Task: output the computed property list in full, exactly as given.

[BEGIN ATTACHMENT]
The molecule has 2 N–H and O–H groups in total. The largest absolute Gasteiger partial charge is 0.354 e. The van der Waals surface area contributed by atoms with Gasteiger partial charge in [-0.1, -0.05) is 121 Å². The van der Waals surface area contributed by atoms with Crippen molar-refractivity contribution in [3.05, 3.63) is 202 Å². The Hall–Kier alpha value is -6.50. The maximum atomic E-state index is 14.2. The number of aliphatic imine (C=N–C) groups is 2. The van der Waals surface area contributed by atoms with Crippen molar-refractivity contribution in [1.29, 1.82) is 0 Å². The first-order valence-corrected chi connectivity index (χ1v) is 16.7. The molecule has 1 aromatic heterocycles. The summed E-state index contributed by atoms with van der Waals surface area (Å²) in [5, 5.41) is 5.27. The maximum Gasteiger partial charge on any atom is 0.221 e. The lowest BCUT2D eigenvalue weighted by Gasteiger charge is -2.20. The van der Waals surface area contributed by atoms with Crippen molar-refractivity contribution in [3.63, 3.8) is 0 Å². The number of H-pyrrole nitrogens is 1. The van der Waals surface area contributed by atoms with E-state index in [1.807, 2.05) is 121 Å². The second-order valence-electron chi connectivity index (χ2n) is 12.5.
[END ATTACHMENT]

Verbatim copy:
The molecule has 2 N–H and O–H groups in total. The largest absolute Gasteiger partial charge is 0.354 e. The van der Waals surface area contributed by atoms with Gasteiger partial charge in [-0.1, -0.05) is 121 Å². The van der Waals surface area contributed by atoms with Crippen molar-refractivity contribution in [3.05, 3.63) is 202 Å². The Hall–Kier alpha value is -6.50. The maximum atomic E-state index is 14.2. The number of aliphatic imine (C=N–C) groups is 2. The van der Waals surface area contributed by atoms with Crippen molar-refractivity contribution in [1.29, 1.82) is 0 Å². The first-order valence-corrected chi connectivity index (χ1v) is 16.7. The molecule has 1 aromatic heterocycles. The summed E-state index contributed by atoms with van der Waals surface area (Å²) in [5, 5.41) is 5.27. The maximum Gasteiger partial charge on any atom is 0.221 e. The lowest BCUT2D eigenvalue weighted by Gasteiger charge is -2.20. The van der Waals surface area contributed by atoms with Crippen molar-refractivity contribution in [3.63, 3.8) is 0 Å². The number of H-pyrrole nitrogens is 1. The van der Waals surface area contributed by atoms with E-state index in [1.807, 2.05) is 121 Å². The second-order valence-electron chi connectivity index (χ2n) is 12.5.